How Niche Service Centers Punch Above Their Weight Class

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Last week, the MetalMiner team visited JDM Steel in Chicago Heights, Illinois.

Every once in a while, the collective MetalMiner team takes a field trip to a mill, OEM or service center, just to make sure our virtual world knowledge has some grounding in the real world.

Our most recent trip took us to the industrial park that houses JDM Steel, a specialty flat-rolled carbon steel service center in Chicago Heights, Illinois, just outside of Chicago.

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In procurement school, we are taught to treat suppliers as commodities (OK, they call it procurement and supply chain management at university). However, in all truthfulness, we know that every company must have something special that makes them great.

JDM Steel is no exception.

When asked that specific question, Joe Orendorff, JDM’s vice president of purchasing — who could easily double as a Chicago restaurant tour guide — told us his company’s claim to fame is its ability to stretcher level flat-rolled steel, as well as their ability to clean coils on their SCS Line. The SCS Line is a mechanical brushing system that provides JDM customers with an alternative to pickled and oiled material. JDM also brushes P&O material, which ultimately provides the cost advantages of hot-rolled steel, but with the appearance, along with forming and fabricating characteristics,  more closely resembling cold-rolled steel.

Not every company needs to care about surface finish and flatness, but certain industries — including rail car and tank manufacturers, and electricity box makers, among others — require it.

What Orendorff and Account Manager Erin Wright didn’t know on our tour is that we like to probe to better understand how well the service center buys and whether that service center can come to the market from a cost-advantageous position.

Here are a few questions that we covered on our visit:

  1. What do you consider to be a good CRU discount?
  2. Do you have the mills quote you in dollars or percentages, and which do you use for contracting purposes?
  3. From how many mills do you source material? (We always ask how many tons are purchased annually.)
  4. How do you use scrap prices when making purchasing decisions?
  5. How does a smaller player buy as well as a larger player? (I will preemptively answer this by stating that JDM Steel joined the North American Steel Alliance as a founding member; thus, JDM aggregates its steel buy with other smaller service centers.)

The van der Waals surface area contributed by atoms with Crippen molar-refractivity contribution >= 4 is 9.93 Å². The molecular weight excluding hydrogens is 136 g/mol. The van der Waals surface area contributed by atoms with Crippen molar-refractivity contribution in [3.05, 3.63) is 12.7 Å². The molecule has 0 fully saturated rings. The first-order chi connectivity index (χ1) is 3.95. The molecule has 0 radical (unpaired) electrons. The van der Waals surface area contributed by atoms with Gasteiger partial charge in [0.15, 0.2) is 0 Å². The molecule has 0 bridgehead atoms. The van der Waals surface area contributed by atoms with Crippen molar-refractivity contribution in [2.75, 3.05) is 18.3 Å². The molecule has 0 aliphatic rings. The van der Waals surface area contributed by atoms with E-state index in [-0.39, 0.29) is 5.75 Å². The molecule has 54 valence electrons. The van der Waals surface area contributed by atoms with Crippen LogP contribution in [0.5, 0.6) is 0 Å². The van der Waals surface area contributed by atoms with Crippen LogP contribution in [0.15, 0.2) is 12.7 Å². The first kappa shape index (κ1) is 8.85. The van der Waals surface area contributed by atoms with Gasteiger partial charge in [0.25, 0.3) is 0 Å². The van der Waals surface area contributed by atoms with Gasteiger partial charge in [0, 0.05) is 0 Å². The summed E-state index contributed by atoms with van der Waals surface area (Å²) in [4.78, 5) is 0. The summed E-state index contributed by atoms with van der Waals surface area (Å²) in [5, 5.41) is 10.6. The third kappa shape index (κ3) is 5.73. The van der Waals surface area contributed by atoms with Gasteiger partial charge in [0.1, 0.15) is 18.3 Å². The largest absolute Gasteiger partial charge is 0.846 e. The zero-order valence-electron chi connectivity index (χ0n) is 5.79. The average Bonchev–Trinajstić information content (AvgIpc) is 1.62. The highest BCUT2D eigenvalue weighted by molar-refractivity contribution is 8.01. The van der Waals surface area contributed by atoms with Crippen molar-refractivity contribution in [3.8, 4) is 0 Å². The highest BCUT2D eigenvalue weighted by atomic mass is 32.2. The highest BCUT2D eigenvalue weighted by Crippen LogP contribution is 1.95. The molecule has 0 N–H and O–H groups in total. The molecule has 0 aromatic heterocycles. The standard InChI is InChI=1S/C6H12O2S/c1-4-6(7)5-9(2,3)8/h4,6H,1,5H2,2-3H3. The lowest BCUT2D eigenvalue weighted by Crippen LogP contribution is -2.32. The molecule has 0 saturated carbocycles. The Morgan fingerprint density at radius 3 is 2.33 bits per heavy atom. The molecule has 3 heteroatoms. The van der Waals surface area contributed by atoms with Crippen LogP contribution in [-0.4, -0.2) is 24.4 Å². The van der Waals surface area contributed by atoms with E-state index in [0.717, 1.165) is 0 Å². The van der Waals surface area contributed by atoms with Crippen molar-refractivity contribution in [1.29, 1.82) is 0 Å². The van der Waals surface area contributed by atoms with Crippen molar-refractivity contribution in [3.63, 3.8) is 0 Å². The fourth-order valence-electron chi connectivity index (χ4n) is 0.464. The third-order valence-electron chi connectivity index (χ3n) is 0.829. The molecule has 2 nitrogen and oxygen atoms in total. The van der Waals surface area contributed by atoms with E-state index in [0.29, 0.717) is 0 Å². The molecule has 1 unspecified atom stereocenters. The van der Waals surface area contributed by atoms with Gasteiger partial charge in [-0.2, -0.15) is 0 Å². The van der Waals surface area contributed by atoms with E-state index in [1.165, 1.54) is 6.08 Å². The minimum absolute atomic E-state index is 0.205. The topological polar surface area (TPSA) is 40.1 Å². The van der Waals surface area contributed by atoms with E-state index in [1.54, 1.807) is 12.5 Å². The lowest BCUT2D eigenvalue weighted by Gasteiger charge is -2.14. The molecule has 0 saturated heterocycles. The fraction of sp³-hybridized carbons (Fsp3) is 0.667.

Of course, we can’t disclose JDM’s responses, but suffice it to say that this company punches above its weight class, so to speak.

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We also typically conduct a rapid fire “what did you learn?” session among ourselves after a field trip. Here is what members of our team had to say after the trip to JDM:

  • Belinda Fuller (Forecast Analyst): “It was a great experience to visit JDM in person to watch as commodity grade steel gets metamorphosed into specific steel sheet products as needed for various applications, including getting to see beautiful, application-ready finishes made directly from coil.”
  • Marcos Brioni (Principal Data Analyst): “Based upon high-end quality management and conscientious supplier selection, JDM offers high-standard steel products for its customers. JDM’s machinery balances novel and traditional procedures for exceptional, tailor-made offerings.”
  • Cassandra Weiler (Client Services Manager): “The staff at JDM are very knowledgable on the industry and metal market trends. They have found a niche market with their HRC scrubbing technology to make beautiful pieces of metal. All this, plus a good sense of humor from every staff member we met!”
  • Fouad Egbaria (MetalMiner Editor): “It is always enlightening to see how companies of all kinds leverage their processes to, as Lisa put it, ‘punch above their weight class.’ JDM is certainly an example of just that.”
  • Lisa Reisman (Executive Editor): “What in the world was I thinking about wearing white jeans to a service center?”

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